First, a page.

Kansas would impose among the highest taxes on sports wagering in the country under one version of expanded gambling legislation now under consideration.
The House Federal and State Affairs Committee on Wednesday began work on a bill that would tax online sports betting revenues at 20% and in-person betting at a casinos at 14%.
The tax rate would only be less than Rhode Island (51% of gross gaming revenues), Delaware (50% of revenue) and Pennsylvania (36% of gross gaming revenue), according to an analysis by legislative researchers.
It would be equal to Tennessee, which collects 20% of revenues.
The conservative leaning Tax Foundation reports that Missouri is expected to tax sports wagering at 9% and Florida at 15%.
Republican state Rep. John Barker, chair of the Federal and State Affairs Committee, is the lead sponsor of the House bill.
He called the tax rates in the House bill a starting point for negotiations.
“I am going to advocate for the state of Kansas, not for the casinos,” Barker said in an interview.
“I want to make the state a good deal,” he said. “If it’s not a good deal, we won’t do it.”
Iowa taxes sports wagering at 6.75%, Indiana at 9.5%, Colorado at 10%, Michigan at 8.4% and Mississippi at 8%, legislative research shows.
A spokesman for the operator of Hollywood Casino cautioned about overtaxing the casinos.
“Proposed tax rates of 14% for retail wagers and 20% online are well above the norm for tax rates implemented in most states,” said Jeff Morris, vice president of public affairs and government relations for Penn National Gaming.
“These rates would also place Kansas at a competitive disadvantage with the neighboring states of Iowa, where sports betting is taxed at 6.75%, and Colorado, with a tax rate of 10%,” Morris said in an email.
“This also does not include the illegal market, which currently operates in Kansas and pays zero taxes,” he said.
That view was echoed by Republican Sen. Jeff Longbine of Emporia, who has sponsored the legislation in the Senate.
“I think it puts Kansas at a severely competitive disadvantage,” Longbine said.
“One of the main reasons we’re doing the bill is to try to curb the illegal offshore gambling and bring it into a safe, regulated environment,” he said.
“If you get the tax rate too high, you lose that incentive also,” he said.
Taxes can be a sticking point in getting sports wagering started.
Three years ago, critics blamed Pennsylvania’s $10 million licensing fees and one of the highest tax rates in the country as a hurdle to getting sports betting started.
The House and the Senate bills would authorize the state’s four casinos to contract with the Kansas Lottery to manage and operate a sports book on the state’s behalf.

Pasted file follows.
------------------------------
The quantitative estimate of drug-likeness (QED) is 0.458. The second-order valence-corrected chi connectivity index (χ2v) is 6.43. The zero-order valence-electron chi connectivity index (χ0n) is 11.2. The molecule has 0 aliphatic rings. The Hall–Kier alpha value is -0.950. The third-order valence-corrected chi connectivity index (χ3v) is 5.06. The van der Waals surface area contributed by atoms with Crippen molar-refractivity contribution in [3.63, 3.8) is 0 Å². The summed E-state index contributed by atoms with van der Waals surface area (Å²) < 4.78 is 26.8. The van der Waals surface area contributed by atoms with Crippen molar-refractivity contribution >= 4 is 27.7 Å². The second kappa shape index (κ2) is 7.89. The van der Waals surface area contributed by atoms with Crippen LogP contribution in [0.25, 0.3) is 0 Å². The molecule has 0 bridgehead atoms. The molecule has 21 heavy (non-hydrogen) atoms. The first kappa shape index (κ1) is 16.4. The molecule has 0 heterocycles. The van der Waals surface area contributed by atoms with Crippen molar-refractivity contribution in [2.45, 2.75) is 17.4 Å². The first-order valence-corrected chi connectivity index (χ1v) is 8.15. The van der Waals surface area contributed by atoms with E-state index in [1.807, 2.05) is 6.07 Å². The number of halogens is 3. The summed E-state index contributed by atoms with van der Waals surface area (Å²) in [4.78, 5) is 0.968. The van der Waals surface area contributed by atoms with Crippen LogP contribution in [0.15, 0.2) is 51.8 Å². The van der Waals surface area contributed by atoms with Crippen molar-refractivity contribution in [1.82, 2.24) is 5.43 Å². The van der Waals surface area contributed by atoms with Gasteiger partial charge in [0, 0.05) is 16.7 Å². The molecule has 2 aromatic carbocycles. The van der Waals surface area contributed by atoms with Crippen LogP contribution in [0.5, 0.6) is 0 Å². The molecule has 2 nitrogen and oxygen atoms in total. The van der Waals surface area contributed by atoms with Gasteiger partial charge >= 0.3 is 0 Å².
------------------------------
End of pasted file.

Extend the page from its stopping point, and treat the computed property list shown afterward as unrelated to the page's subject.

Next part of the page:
Here is a chart breaking down the differences between the two bills.
The House bill extends to racetrack managers, while the Senate legislation does not cover tracks. Casino mogul Phil Ruffin wants defunct racetracks to be part of the legislation.
The House bill also would authorize sports wagering at up to 1,200 retailers across the state. The Senate bill does not include retailers.
The House bill also would allow the sale of online lottery tickets, something that’s now prohibited under state law but has been pushed by Gov. Laura Kelly’s administration to help energize the existing lottery.
The Senate bill also contains a so-called iLottery provision but places limits on the games to ensure they don’t include audio or visual displays so they don’t look like a slot machine.
ILottery has been central in the dispute over sports wagering legislation the past couple of years.
The Kelly administration has vigorously pushed for wrapping iLottery together with sports wagering, hoping it would help boost lottery sales.
Online sales are seen as a way for lotteries to stay relevant and remain tied into their customers.
The Kansas Lottery believes internet lottery games could increase overall ticket sales by $25.7 million and increase the transfer to the state by $2.9 million in the first full year after it started.
With expected growth in that segment of the lottery industry, the bill has the potential to generate a total of $18.1 million in additional transfers to the state over the course of the first five years.
Combining the two activities would mean the Legislature could vote one time to expand gambling, instead of twice, once for iLottery and once for sports wagering.
However, the casinos have pushed back against iLottery because they fear that that it will resemble their products and undercut their revenues.